Illustration: Aïda Amer/Axios

National Democratic leaders and activist groups are deploying "unprecedented" resources in the hopes of flipping state legislative chambers in at least seven states in 2020, The Washington Post reports.

Why it matters: The groups intend to pour tens of millions of dollars into low-profile contests that will influence how the upcoming redistricting battle plays out, the Post writes. The Democratic Legislative Campaign Committee has established a $50 million spending goal — five times more than the group allocated during the last round of redistricting in 2010.

Context: Historically, during presidential election years, Democrats have focused on pursuing the White House, giving Republicans an opening to take over statehouses.

The DLCC says it will focus on the state legislatures in Arizona, North Carolina, Pennsylvania, Iowa, Texas, Michigan and Minnesota.

The big picture: Many of the legislatures Democrats hope to flip are also key battleground states for the presidential election.

  • "That overlay is helping Democrats organize earlier than usual in those states, while energizing the party's national network of volunteers," Catherine Vaughan, a leader of Swing Left and Flippable, told the Post.
  • Democrats have taken 435 state legislative seats and nine governorships in the past three years, but Republicans still control the majority in 29 state legislatures, notes the Post.

Go deeper: The U.K. election's warning for U.S. Democrats in 2020

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Coronavirus dashboard

Illustration: Sarah Grillo/Axios

  1. Global: Total confirmed cases as of 7 p.m. ET: 12,859,834 — Total deaths: 567,123 — Total recoveries — 7,062,085Map.
  2. U.S.: Total confirmed cases as of 7 p.m. ET: 3,297,501— Total deaths: 135,155 — Total recoveries: 1,006,326 — Total tested: 40,282,176Map.
  3. States: Florida smashes single-day record for new coronavirus cases with over 15,000 — NYC reports zero coronavirus deaths for first time since pandemic hit.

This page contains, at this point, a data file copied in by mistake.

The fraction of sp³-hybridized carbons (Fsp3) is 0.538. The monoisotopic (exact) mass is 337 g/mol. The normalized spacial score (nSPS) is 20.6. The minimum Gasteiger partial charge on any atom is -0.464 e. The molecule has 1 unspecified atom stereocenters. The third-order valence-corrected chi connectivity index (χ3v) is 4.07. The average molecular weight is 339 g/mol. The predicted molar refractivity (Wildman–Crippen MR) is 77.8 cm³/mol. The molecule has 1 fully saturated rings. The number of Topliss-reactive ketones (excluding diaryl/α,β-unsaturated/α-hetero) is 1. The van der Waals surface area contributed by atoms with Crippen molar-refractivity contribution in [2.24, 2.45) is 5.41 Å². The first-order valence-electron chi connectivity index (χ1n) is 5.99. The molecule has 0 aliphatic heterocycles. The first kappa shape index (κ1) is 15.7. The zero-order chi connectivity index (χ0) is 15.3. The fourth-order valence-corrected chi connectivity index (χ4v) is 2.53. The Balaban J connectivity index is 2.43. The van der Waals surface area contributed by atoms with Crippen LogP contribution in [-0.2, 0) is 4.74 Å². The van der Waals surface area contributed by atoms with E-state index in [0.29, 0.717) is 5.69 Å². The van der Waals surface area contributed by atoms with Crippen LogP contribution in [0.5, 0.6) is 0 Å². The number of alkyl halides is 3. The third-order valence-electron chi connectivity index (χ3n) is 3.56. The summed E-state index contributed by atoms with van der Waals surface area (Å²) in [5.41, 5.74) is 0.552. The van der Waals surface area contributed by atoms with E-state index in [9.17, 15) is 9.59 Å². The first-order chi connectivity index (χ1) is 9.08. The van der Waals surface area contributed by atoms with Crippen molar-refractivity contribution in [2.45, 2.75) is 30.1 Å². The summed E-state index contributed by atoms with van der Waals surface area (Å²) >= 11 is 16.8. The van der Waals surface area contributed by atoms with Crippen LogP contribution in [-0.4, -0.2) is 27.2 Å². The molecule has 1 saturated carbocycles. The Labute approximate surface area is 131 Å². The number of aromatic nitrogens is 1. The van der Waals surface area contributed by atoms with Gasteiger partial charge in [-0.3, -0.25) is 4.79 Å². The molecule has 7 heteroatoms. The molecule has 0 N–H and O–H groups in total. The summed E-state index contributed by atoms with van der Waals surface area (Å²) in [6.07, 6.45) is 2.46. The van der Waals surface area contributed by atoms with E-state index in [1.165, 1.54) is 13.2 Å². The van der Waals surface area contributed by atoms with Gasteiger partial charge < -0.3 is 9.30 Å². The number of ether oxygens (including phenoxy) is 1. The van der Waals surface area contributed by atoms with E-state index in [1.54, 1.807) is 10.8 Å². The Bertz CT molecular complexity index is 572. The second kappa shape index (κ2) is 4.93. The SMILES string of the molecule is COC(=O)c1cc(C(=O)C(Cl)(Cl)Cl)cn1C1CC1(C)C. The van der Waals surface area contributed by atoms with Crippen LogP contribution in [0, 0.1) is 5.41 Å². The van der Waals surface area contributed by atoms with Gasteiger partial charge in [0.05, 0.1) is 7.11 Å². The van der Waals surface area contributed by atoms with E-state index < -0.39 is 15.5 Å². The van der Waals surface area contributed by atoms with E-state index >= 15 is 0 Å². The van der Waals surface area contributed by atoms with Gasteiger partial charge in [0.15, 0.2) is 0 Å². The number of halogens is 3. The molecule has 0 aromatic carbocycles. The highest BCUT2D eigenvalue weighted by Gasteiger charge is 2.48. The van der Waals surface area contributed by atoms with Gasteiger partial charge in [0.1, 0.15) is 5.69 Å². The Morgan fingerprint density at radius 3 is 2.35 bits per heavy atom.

4. Public health: Ex-FDA chief projects "apex" of South's coronavirus curve in 2-3 weeks — Coronavirus testing czar: Lockdowns in hotspots "should be on the table"
  5. Education: Betsy DeVos says schools that don't reopen shouldn't get federal funds — Pelosi accuses Trump of "messing with the health of our children."

Scoop: How the White House is trying to trap leakers

Illustration: Sarah Grillo/Axios

President Trump's chief of staff, Mark Meadows, has told several White House staffers he's fed specific nuggets of information to suspected leakers to see if they pass them on to reporters — a trap that would confirm his suspicions. "Meadows told me he was doing that," said one former White House official. "I don't know if it ever worked."

Why it matters: This hunt for leakers has put some White House staffers on edge, with multiple officials telling Axios that Meadows has been unusually vocal about his tactics. So far, he's caught only one person, for a minor leak.

11 GOP congressional nominees support QAnon conspiracy

Lauren Boebert posing in her restaurant in Rifle, Colorado, on April 24. Photo: Emily Kask/AFP

At least 11 Republican congressional nominees have publicly supported or defended the QAnon conspiracy theory movement or some of its tenets — and more aligned with the movement may still find a way onto ballots this year.

Why it matters: Their progress shows how a fringe online forum built on unsubstantiated claims and flagged as a threat by the FBI is seeking a foothold in the U.S. political mainstream.